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White House budget plan features $17 billion in spending cuts; financial stocks perk up. Plus: House GOP still seeking answers on DHS memo.

White House: Budget Plan Outlines Major Cuts

• "President Obama's detailed budget plan calls for spending cuts next year totaling $17 billion, according to senior administration officials," The Hill reports. "About half of Obama's proposed savings would come from defense programs, while the other half would come from domestic programs."

• "Administration aides defended the proposed level of savings, which amounts to only about 0.5 percent of the $3.4 trillion budget Congress recently approved for FY10," CongressDailyAM (subscription) reports. "The figure, by 'anyone's accounting, is a significant amount of money; that is in one year alone,' one official said."


• "Faced with surging violence in Afghanistan and Pakistan," Obama "said Wednesday that leaders of both countries have reaffirmed their commitment to confronting extremism," the Wall Street Journal (subscription) reports. "The administration's push for greater cooperation against the insurgent threat comes against a backdrop of grim news from the region."

• The Washington Post profiles Obama's national security adviser, Jim Jones.

• "Obama will propose setting aside enough money for all 1,716 students in the District's voucher program to continue receiving grants for private school tuition until they graduate from high school, but he would allow no new students to join the program, administration officials said," the Washington Post reports.


Economy: Financial Stocks Up, Credit Risk Down

• "US financial stocks soared on Wednesday as investors expressed relief the capital shortfalls identified by the government's 'stress tests' at large banks such as Citigroup and Bank of America were not as big as some had feared," the Financial Times reports. "The bank rally occurred as news of the capital needs of the 19 banks involved in the tests leaked out during the day, ahead of the official release of the results" today.

• "The cost of protecting corporate bonds from default fell to the lowest since the collapse of Lehman Brothers Holdings Inc. on speculation banks will resume lending after withstanding Federal Reserve stress tests," Bloomberg News reports. "Credit markets froze when Lehman declared bankruptcy in September as banks hoarded cash to guard against losses on toxic debt assets."

• "General Motors Corp said it burned through $10.2 billion in the first quarter, operating under a federal bailout, as auto sales fell across the globe and it scrambled to cut costs," Reuters reports. "The automaker" today "posted a quarterly net loss of $6 billion, compared with a loss of $3.3 billion a year earlier."

National Security: DHS Discontinues Bio-Attack System

• "The Department of Homeland Security is dismantling a next-generation biological attack warning system in New York City subways because of technical problems, U.S. officials said," the Washington Post reports. "Robert Hooks, a deputy assistant secretary, said the department no longer believes it is necessary to expand the pilot program."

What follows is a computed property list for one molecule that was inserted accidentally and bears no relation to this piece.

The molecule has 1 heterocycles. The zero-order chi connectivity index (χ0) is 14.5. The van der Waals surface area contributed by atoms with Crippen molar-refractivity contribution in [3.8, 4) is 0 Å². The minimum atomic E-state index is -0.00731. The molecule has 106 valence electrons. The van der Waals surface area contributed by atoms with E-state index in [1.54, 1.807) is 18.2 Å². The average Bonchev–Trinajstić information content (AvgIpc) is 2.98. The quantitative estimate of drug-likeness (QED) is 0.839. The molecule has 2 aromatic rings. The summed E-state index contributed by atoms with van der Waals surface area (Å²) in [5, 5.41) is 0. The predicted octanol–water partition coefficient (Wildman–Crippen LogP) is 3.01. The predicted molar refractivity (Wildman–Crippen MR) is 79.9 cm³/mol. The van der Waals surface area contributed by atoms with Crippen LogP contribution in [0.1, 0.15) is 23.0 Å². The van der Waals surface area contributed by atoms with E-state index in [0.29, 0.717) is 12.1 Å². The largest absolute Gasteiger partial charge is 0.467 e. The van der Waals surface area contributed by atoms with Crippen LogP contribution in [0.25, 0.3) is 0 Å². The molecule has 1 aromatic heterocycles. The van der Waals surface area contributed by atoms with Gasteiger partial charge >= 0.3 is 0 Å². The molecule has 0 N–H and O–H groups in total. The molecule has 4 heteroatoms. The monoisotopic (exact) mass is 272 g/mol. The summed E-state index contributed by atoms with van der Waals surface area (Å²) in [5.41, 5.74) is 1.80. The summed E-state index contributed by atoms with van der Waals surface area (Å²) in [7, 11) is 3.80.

• "The Federal Bureau of Investigation is sometimes dangerously slow to add suspects to the nation's terrorist watch list, and even slower to remove those cleared of suspicion, an internal audit found," the Wall Street Journal (subscription) reports. "The report issued Wednesday by the Justice Department's inspector general, Glenn Fine, found lapses in the way the FBI managed its Terrorist Screening Center."

• "The eldest son of Pakistani pro- Taliban cleric Sufi Muhammad was killed by shelling from security forces in the northwestern Swat Valley as fighting intensified amid an exodus of refugees," Bloomberg News reports. "There is no hope of resuming peace talks," said the man's brother, Rizwanullah Farooq. "Nobody can talk when the operation is killing people and destroying houses."

Congress: Senate Votes To Help Homeowners

• "Trying to curb home foreclosures, the Senate voted on Wednesday to make it easier for homeowners with risky credit to switch to a lower-cost mortgage backed by the government," AP reports. "The bill, passed 91-5, also would give banks a break by encouraging reduced fees they must pay for the government to insure deposits."

• "With newspapers battered by recession and an online revolution, senators heard bleak assessments Wednesday of a future with much less watchdog journalism," the Dallas Morning News reports. "Newspaper advocates complained that Google and other news aggregators have unfairly -- even 'parasitically' -- hoarded revenue that publishers deserve and need. Lawmakers wrestled with how and whether government should step in."

Energy & Environment: Bill Still Eludes Waxman

• "As the clock ticks on a self-imposed deadline, Rep. Henry Waxman is facing fire from all sides over his landmark measure to curb carbon emissions," Politico reports. "After months of haggling, he still doesn't have a deal that moderates will support."

• "Democratic centrists are pressing House Speaker Nancy Pelosi to set aside a flagging climate change bill to focus on what they think is a more achievable goal: overhauling the nation's healthcare system," The Hill reports. "But those close to Pelosi (D-Calif.) say she is charging forward on cap-and-trade legislation, despite the potential defections of Democrats who represent states with industries that would be adversely affected by the bill."